Based on the true story of how a rural New York town became ground zero for the key moment of the hippie movement, Taking Woodstock should be alive with the possibility of its subject matter, but under the mannered guidance of Lee and Schamus, it's oddly inert.
Here we have a movie about the most important music festival in history, and not one piece of source music appears until over an hour into the film. This was clearly a conscious choice of the filmmaker; the music doesn't arrive until the festival does, but it's the kind of misguided creative decision that sucks the life out of a film that should be brimming with energy.
There are a few successful passages: an unbroken tracking shot through a hopelessly clogged road leading to the festival inverts the apocalyptic traffic jam of Godard's Weekend, and Lee eerily recreates the 16mm split-screen of the era (with nods to the great documentary Woodstock). He also manages to breathe life into the obligatory psychedelic passage with an extended acid trip that is hypnotic, tastefully restrained and thankfully humorless.
Sadly, the rest of the movie is restrained and humorless as well, though it clearly wishes to be a comedy. Lee and Schamus have clearly aimed to make a classy movie about the counterculture, and they certainly have class to spare. What they don't have is Woodstock's energy or sense of possibility. They may assign the festival its due significance, but with Taking Woodstock the filmmakers have revealed themselves to be as square as they come.
On the bottom rung of this week's roster is Halloween 2, a movie so nasty, mean-spirited and disrespectful to the source material that it's hard to be bothered to even acknowledge its existence. The column space could be better used to expound on the greatness of In the Loop and Tetro, but alas, Halloween is the one that everyone will be seeing this weekend, so it must be addressed.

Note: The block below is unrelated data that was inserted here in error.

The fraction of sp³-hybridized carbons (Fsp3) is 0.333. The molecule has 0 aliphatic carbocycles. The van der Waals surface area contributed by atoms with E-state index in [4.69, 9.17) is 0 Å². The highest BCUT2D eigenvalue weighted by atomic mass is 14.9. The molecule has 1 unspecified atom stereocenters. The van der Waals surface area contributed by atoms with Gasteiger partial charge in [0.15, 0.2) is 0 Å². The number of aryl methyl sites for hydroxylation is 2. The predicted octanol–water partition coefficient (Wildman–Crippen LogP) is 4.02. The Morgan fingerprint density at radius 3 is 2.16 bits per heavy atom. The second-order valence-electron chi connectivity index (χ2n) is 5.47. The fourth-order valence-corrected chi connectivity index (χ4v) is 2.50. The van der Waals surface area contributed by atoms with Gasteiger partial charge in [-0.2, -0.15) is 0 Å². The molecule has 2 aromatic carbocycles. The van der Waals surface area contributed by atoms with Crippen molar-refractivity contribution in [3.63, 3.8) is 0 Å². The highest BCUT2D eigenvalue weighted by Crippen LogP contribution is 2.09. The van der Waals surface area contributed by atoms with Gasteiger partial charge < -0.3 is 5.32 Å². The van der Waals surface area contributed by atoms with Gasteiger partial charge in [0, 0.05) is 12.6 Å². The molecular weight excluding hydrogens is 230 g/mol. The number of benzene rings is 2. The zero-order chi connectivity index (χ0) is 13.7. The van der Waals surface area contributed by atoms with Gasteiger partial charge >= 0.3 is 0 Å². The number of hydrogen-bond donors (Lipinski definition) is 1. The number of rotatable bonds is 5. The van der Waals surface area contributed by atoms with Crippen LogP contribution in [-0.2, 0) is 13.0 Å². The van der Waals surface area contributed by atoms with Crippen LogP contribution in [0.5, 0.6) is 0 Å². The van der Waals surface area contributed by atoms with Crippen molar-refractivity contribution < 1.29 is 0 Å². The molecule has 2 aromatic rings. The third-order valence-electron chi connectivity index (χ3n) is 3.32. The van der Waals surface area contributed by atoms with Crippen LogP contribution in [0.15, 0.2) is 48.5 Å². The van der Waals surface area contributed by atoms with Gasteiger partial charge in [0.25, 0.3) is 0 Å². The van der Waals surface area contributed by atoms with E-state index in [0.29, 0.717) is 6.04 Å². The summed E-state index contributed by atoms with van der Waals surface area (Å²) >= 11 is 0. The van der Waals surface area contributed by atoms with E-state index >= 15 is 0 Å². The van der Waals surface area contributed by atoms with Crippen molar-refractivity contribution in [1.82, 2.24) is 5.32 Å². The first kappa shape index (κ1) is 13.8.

Rob Zombie is a talented filmmaker. He proved this with House of a Thousand Corpses and The Devil's Rejects. He also proved that he has a deep-seated love and respect for horror, but his re-imagining of the Halloween series has shown that while he may be a knowledgeable filmmaker, he doesn't possess an iota of self-control.
One could talk all day about this movie's technical problems--tonal inconsistency, terrible pacing, unfocused script, ludicrous and unnecessary tweaking of the Michael Myers mythology--but the real problem is that the movie is a horrifically violent glorification of human misery that lacks any moment of levity (a brief Weird Al cameo being the exception), stylistic flourish or intriguing plot point to make it worth the time. Carpenter purists will no doubt be as appalled by this travesty as they were by the first, but if Zombie had made an entertaining movie, the gripes would be moot.
Miserablist horror can be done well--see the Hills Have Eyes remake for proof--but the kind of sadism that Zombie revels in demands justification through artistry. His movie is as violent and hopeless as Gaspar Noe's Irreversible, but without any of that film's redeeming qualities. If you've seen Irreversible and you still watch Halloween 2 after reading this, there's something seriously wrong with you.
Share this article: